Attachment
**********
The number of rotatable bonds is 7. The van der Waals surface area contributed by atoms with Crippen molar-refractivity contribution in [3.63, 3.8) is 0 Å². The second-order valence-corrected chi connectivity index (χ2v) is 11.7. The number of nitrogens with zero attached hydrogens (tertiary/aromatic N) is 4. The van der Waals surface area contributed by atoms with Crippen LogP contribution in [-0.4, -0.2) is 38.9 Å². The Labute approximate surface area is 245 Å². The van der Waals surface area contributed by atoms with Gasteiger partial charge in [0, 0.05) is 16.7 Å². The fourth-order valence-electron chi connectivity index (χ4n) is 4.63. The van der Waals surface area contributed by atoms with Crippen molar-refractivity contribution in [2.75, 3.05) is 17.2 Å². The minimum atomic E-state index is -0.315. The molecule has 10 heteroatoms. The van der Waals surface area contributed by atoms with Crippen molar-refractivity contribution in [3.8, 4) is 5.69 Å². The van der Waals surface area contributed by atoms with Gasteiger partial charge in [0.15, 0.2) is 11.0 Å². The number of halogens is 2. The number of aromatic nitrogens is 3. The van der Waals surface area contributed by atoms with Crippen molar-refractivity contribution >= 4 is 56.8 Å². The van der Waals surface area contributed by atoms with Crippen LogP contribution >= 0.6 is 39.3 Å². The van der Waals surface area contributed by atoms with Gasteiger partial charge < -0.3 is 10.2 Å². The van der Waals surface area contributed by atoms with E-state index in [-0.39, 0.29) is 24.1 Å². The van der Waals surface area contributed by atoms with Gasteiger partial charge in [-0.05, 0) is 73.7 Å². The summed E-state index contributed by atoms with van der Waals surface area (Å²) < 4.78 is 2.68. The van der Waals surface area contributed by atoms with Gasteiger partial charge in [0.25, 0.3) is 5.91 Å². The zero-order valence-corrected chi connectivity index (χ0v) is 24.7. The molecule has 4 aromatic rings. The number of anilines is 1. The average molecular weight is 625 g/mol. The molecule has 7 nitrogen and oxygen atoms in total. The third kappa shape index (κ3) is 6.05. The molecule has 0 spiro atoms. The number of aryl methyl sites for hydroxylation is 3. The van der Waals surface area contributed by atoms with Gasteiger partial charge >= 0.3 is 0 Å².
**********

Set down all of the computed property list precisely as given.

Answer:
The number of rotatable bonds is 7. The van der Waals surface area contributed by atoms with Crippen molar-refractivity contribution in [3.63, 3.8) is 0 Å². The second-order valence-corrected chi connectivity index (χ2v) is 11.7. The number of nitrogens with zero attached hydrogens (tertiary/aromatic N) is 4. The van der Waals surface area contributed by atoms with Crippen LogP contribution in [-0.4, -0.2) is 38.9 Å². The Labute approximate surface area is 245 Å². The van der Waals surface area contributed by atoms with Gasteiger partial charge in [0, 0.05) is 16.7 Å². The fourth-order valence-electron chi connectivity index (χ4n) is 4.63. The van der Waals surface area contributed by atoms with Crippen molar-refractivity contribution in [2.75, 3.05) is 17.2 Å². The minimum atomic E-state index is -0.315. The molecule has 10 heteroatoms. The van der Waals surface area contributed by atoms with Crippen molar-refractivity contribution in [3.8, 4) is 5.69 Å². The van der Waals surface area contributed by atoms with Gasteiger partial charge in [0.15, 0.2) is 11.0 Å². The number of halogens is 2. The number of aromatic nitrogens is 3. The van der Waals surface area contributed by atoms with Crippen molar-refractivity contribution >= 4 is 56.8 Å². The van der Waals surface area contributed by atoms with Crippen LogP contribution >= 0.6 is 39.3 Å². The van der Waals surface area contributed by atoms with Gasteiger partial charge < -0.3 is 10.2 Å². The van der Waals surface area contributed by atoms with E-state index in [-0.39, 0.29) is 24.1 Å². The van der Waals surface area contributed by atoms with Gasteiger partial charge in [-0.05, 0) is 73.7 Å². The summed E-state index contributed by atoms with van der Waals surface area (Å²) < 4.78 is 2.68. The van der Waals surface area contributed by atoms with Gasteiger partial charge in [0.25, 0.3) is 5.91 Å². The zero-order valence-corrected chi connectivity index (χ0v) is 24.7. The molecule has 4 aromatic rings. The number of anilines is 1. The average molecular weight is 625 g/mol. The molecule has 7 nitrogen and oxygen atoms in total. The third kappa shape index (κ3) is 6.05. The molecule has 0 spiro atoms. The number of aryl methyl sites for hydroxylation is 3. The van der Waals surface area contributed by atoms with Gasteiger partial charge >= 0.3 is 0 Å².